Zambians’ fight against corruption devoid of honesty – Lungu
By Staff Reporter
PRESIDENT Edgar Lungu says Zambia’s rising foreign debt stock running to over US$9 billion is necessary because the people are appreciating the many roads and schools that are being constructed countrywide using the borrowed money.
And an emotionally-charged President Lungu says Zambia’s fight against corruption must be prosecuted with noble intentions as opposed to baseless screaming newspaper headlines and name-calling anchored on labelling some people as corrupt.
During an address to the Zambian parliament in Lusaka on Friday, President Lungu acknowledged that the issue of the country’s ‘rising’ debt stock was a topical one.
“A prosperous and smart Zambian cannot be attained without a growing economy…Our economy has continued on a positive trajectory,” President Lungu said. “The debt stock and domestic arrears of the country have been topical. The contraction of debt was debt…This is being appreciated through the roads and schools being constructed.”
He justified: “All these investments are making use of local raw materials and creating jobs for our people…Our people appreciate the coming of these roads in their various areas…Most of you in this August house, despite the questions being asked, can attest to this reality.”
During a radio programme on Lusaka’s 5FM radio station on Thursday, Bahati PF member of parliament and former foreign affairs minister Harry Kalaba, asked the PF leadership to give Zambians the complete story on the road projects being carried out all over the country. Kalaba challenged his former government peers to explain whether they were not conniving to siphon money using these projects.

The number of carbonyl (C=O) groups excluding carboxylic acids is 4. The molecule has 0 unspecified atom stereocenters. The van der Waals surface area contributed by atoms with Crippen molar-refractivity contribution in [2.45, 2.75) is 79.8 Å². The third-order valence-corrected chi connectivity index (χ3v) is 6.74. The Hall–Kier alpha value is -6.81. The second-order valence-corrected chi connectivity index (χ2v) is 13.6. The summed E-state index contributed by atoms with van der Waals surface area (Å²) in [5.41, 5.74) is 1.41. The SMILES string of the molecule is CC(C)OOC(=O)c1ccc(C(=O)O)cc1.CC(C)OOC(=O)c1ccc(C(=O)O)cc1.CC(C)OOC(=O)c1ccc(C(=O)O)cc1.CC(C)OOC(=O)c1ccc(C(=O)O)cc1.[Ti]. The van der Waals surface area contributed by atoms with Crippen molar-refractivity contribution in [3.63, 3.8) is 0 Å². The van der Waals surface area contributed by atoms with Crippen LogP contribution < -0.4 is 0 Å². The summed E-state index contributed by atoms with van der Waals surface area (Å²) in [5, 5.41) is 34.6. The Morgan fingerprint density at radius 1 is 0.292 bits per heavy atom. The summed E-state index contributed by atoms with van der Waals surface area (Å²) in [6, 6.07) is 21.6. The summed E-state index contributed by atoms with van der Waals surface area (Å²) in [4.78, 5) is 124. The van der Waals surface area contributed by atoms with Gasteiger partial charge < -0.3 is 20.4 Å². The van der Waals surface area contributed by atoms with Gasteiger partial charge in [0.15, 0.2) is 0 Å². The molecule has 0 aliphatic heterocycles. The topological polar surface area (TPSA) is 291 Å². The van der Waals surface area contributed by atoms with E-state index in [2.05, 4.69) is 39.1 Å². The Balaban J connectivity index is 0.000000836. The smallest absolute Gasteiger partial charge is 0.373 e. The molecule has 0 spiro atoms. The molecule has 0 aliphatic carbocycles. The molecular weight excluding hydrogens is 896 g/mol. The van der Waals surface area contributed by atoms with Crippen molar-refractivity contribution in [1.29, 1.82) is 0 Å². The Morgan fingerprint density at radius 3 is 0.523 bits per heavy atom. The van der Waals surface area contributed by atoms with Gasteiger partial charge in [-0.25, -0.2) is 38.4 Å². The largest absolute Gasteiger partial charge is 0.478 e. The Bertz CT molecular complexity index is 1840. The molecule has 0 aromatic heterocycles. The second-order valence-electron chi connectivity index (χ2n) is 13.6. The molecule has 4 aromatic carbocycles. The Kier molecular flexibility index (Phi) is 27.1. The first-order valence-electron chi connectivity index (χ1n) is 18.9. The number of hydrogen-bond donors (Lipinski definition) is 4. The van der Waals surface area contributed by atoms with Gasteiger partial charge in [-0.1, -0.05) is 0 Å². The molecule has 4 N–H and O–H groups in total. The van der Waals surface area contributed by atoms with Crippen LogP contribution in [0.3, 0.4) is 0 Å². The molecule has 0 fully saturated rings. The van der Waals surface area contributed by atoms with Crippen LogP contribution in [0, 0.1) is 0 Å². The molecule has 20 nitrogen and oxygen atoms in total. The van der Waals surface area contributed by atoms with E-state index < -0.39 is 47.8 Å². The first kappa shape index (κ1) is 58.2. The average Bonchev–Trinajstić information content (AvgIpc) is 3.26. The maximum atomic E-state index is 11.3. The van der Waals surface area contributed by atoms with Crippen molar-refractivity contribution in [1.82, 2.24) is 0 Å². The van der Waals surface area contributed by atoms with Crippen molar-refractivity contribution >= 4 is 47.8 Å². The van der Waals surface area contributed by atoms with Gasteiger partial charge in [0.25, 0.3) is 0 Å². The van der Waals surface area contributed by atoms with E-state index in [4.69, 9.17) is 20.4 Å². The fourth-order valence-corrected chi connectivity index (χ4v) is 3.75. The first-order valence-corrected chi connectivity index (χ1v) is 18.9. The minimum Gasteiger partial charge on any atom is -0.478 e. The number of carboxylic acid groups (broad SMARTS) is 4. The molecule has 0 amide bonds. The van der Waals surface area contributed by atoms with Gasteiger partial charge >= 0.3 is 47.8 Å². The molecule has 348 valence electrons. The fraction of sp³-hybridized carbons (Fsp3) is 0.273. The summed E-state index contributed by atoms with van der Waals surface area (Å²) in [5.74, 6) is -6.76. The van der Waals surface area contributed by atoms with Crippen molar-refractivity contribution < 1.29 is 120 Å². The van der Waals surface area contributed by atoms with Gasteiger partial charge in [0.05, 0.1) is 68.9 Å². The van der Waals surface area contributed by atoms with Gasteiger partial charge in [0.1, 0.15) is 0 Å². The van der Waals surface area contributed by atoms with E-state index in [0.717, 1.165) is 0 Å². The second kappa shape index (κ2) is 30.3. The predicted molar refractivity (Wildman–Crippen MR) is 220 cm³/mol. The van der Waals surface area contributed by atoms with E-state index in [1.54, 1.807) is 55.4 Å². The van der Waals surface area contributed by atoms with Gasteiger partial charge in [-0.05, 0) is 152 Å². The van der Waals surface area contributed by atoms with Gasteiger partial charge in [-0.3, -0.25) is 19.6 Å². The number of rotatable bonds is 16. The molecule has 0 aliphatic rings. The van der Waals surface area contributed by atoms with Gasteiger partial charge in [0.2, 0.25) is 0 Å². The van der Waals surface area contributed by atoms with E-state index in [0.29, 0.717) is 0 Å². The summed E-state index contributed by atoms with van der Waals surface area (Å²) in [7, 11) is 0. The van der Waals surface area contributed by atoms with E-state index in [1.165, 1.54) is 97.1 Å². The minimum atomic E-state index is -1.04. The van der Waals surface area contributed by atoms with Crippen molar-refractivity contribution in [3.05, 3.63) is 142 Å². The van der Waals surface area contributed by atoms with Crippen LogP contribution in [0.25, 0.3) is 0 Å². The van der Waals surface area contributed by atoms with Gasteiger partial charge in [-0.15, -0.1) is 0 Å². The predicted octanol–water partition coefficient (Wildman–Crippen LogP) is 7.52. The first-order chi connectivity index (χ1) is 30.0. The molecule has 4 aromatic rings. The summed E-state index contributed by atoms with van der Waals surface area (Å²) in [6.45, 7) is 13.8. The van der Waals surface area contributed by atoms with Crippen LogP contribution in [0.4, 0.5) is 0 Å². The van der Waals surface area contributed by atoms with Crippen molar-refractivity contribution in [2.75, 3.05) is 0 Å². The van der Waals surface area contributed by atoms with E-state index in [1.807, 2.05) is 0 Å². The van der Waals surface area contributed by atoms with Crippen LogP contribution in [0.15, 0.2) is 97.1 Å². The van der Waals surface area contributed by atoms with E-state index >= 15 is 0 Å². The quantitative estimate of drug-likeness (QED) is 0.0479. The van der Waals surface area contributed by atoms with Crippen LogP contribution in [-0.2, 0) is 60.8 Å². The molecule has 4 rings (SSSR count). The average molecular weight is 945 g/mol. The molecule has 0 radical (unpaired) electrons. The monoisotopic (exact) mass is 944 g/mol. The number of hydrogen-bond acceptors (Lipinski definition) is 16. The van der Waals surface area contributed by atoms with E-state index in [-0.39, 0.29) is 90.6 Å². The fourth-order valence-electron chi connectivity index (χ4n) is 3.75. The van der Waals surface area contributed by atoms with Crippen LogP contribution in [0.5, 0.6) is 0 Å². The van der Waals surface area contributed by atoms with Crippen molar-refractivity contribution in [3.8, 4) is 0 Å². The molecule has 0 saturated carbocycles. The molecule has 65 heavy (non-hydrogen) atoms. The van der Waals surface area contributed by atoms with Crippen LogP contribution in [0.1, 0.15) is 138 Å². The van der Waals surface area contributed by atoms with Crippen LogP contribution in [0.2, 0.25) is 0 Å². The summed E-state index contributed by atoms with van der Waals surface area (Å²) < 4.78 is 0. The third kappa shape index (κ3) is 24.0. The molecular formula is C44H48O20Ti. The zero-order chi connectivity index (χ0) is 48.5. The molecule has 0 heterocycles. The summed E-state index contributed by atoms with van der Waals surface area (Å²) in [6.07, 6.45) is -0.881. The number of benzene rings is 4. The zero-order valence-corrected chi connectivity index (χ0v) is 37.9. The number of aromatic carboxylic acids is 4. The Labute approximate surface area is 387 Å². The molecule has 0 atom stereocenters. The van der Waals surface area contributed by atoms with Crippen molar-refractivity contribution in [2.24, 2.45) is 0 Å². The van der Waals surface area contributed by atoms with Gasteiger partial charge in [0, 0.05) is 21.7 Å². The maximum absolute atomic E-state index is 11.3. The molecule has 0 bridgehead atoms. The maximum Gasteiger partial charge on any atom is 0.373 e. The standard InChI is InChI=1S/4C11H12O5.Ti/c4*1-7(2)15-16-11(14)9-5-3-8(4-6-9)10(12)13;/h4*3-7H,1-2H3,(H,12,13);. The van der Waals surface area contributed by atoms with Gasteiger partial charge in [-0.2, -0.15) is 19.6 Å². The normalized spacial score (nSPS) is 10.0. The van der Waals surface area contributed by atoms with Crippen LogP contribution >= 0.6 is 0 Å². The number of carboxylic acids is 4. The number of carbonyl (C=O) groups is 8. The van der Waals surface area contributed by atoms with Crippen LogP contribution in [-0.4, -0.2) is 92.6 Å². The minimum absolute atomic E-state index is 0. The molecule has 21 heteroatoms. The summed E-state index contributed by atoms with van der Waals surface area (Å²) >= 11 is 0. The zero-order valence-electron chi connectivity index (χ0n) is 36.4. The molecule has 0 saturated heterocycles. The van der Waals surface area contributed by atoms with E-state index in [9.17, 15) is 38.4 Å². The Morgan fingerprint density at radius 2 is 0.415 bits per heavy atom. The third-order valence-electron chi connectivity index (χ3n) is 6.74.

President Lungu however, assured that the government will bring down the debt stock to sustainable levels.
“Yes, we in this House are the hope of our people,” President Lungu said. “There is so much to be done, so much to be accomplished and yet so little time to waste.”
He called for concerted efforts if the country was to attain the Vision 2030 of not only transforming the country into a middle-income prosperous society but also creating a SMART Zambia.
“I am sure we will work together. Whatever your reaction is, we shall work together,” President Lungu told opposition legislators. “We are mindful that our society is not homogeneous. There are those of our people who are struggling to make ends meet. It is for this reason that the government is committed to not leaving anyone behind.”
President Lungu further acknowledged that Zambia has very disturbing statistics of social inequalities and that unfortunately it appears these development inequalities have a female face.
“We have continued to set and pursue clear priorities in the health and education sectors,” he claimed. “Access to equitable and inclusive education has been enhanced.”
President Lungu said the government’s E-Voucher farmers’ input distribution programme where over 5,000 agro-dealers were participating currently would continue because it was effective and had created jobs.
And President Lungu said the fight against corruption in the country was devoid of honesty and characterised by narrow and divisive agendas reflected in baseless screaming newspaper headlines accusing individuals of being corrupt.
“The fight against corruption remains a priority for this government,” said President Lungu as opposition members of parliament tried to drown him down with heckles. “We all have a patriotic duty, not just to express outrage, but to fight corruption. The fight against corruption must be prosecuted with noble intentions to make our society better.”